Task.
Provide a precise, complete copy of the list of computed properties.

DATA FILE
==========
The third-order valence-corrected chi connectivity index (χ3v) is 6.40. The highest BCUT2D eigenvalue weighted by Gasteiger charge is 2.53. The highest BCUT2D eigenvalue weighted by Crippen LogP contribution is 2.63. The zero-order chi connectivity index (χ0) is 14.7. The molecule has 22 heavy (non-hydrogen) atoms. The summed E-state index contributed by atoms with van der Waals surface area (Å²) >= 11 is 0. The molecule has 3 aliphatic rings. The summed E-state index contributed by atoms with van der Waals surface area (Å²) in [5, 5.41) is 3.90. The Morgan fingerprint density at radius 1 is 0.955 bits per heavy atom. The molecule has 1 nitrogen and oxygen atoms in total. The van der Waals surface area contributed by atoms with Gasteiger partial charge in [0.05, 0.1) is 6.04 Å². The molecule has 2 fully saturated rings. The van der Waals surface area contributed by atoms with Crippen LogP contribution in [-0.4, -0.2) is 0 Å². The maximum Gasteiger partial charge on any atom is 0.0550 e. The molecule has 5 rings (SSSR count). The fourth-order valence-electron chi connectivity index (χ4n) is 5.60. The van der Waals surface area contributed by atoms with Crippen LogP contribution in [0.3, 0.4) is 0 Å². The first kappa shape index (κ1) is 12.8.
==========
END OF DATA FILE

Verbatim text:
The third-order valence-corrected chi connectivity index (χ3v) is 6.40. The highest BCUT2D eigenvalue weighted by Gasteiger charge is 2.53. The highest BCUT2D eigenvalue weighted by Crippen LogP contribution is 2.63. The zero-order chi connectivity index (χ0) is 14.7. The molecule has 22 heavy (non-hydrogen) atoms. The summed E-state index contributed by atoms with van der Waals surface area (Å²) >= 11 is 0. The molecule has 3 aliphatic rings. The summed E-state index contributed by atoms with van der Waals surface area (Å²) in [5, 5.41) is 3.90. The Morgan fingerprint density at radius 1 is 0.955 bits per heavy atom. The molecule has 1 nitrogen and oxygen atoms in total. The van der Waals surface area contributed by atoms with Gasteiger partial charge in [0.05, 0.1) is 6.04 Å². The molecule has 2 fully saturated rings. The van der Waals surface area contributed by atoms with Crippen LogP contribution in [-0.4, -0.2) is 0 Å². The maximum Gasteiger partial charge on any atom is 0.0550 e. The molecule has 5 rings (SSSR count). The fourth-order valence-electron chi connectivity index (χ4n) is 5.60. The van der Waals surface area contributed by atoms with Crippen LogP contribution in [0.3, 0.4) is 0 Å². The first kappa shape index (κ1) is 12.8.